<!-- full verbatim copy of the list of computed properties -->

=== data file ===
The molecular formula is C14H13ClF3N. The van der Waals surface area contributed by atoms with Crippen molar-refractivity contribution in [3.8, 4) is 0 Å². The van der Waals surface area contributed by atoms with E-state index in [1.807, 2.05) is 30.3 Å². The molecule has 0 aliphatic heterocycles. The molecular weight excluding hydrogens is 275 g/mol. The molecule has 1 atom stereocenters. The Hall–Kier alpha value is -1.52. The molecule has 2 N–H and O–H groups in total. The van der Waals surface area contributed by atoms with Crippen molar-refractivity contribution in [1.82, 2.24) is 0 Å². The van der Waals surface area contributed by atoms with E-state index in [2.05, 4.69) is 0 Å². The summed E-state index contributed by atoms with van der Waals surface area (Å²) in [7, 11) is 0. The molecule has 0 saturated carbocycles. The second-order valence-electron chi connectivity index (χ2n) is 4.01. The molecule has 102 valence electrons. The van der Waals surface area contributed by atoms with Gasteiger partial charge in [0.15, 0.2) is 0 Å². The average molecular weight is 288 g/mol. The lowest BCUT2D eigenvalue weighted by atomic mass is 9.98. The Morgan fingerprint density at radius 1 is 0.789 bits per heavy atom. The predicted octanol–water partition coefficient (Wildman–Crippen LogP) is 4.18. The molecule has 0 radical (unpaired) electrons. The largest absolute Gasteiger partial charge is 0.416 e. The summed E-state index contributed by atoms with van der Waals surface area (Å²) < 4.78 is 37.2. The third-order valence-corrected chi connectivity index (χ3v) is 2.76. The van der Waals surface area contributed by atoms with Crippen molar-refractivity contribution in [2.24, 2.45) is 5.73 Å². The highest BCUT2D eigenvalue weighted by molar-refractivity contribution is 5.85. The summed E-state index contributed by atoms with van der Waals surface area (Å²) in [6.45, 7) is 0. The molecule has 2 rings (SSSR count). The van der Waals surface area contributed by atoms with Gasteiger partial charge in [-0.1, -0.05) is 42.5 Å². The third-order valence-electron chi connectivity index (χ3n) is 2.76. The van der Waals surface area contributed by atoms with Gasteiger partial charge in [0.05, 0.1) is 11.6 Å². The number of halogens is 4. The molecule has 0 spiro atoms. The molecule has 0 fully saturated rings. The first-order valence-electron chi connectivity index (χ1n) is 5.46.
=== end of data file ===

The molecular formula is C14H13ClF3N. The van der Waals surface area contributed by atoms with Crippen molar-refractivity contribution in [3.8, 4) is 0 Å². The van der Waals surface area contributed by atoms with E-state index in [1.807, 2.05) is 30.3 Å². The molecule has 0 aliphatic heterocycles. The molecular weight excluding hydrogens is 275 g/mol. The molecule has 1 atom stereocenters. The Hall–Kier alpha value is -1.52. The molecule has 2 N–H and O–H groups in total. The van der Waals surface area contributed by atoms with Crippen molar-refractivity contribution in [1.82, 2.24) is 0 Å². The van der Waals surface area contributed by atoms with E-state index in [2.05, 4.69) is 0 Å². The summed E-state index contributed by atoms with van der Waals surface area (Å²) in [7, 11) is 0. The molecule has 0 saturated carbocycles. The second-order valence-electron chi connectivity index (χ2n) is 4.01. The molecule has 102 valence electrons. The van der Waals surface area contributed by atoms with Gasteiger partial charge in [0.15, 0.2) is 0 Å². The average molecular weight is 288 g/mol. The lowest BCUT2D eigenvalue weighted by atomic mass is 9.98. The Morgan fingerprint density at radius 1 is 0.789 bits per heavy atom. The predicted octanol–water partition coefficient (Wildman–Crippen LogP) is 4.18. The molecule has 0 radical (unpaired) electrons. The largest absolute Gasteiger partial charge is 0.416 e. The summed E-state index contributed by atoms with van der Waals surface area (Å²) < 4.78 is 37.2. The third-order valence-corrected chi connectivity index (χ3v) is 2.76. The van der Waals surface area contributed by atoms with Crippen molar-refractivity contribution in [2.24, 2.45) is 5.73 Å². The highest BCUT2D eigenvalue weighted by molar-refractivity contribution is 5.85. The summed E-state index contributed by atoms with van der Waals surface area (Å²) in [6.45, 7) is 0. The molecule has 2 rings (SSSR count). The van der Waals surface area contributed by atoms with Gasteiger partial charge in [-0.1, -0.05) is 42.5 Å². The third-order valence-electron chi connectivity index (χ3n) is 2.76. The van der Waals surface area contributed by atoms with Gasteiger partial charge in [0.05, 0.1) is 11.6 Å². The number of halogens is 4. The molecule has 0 spiro atoms. The molecule has 0 fully saturated rings. The first-order valence-electron chi connectivity index (χ1n) is 5.46.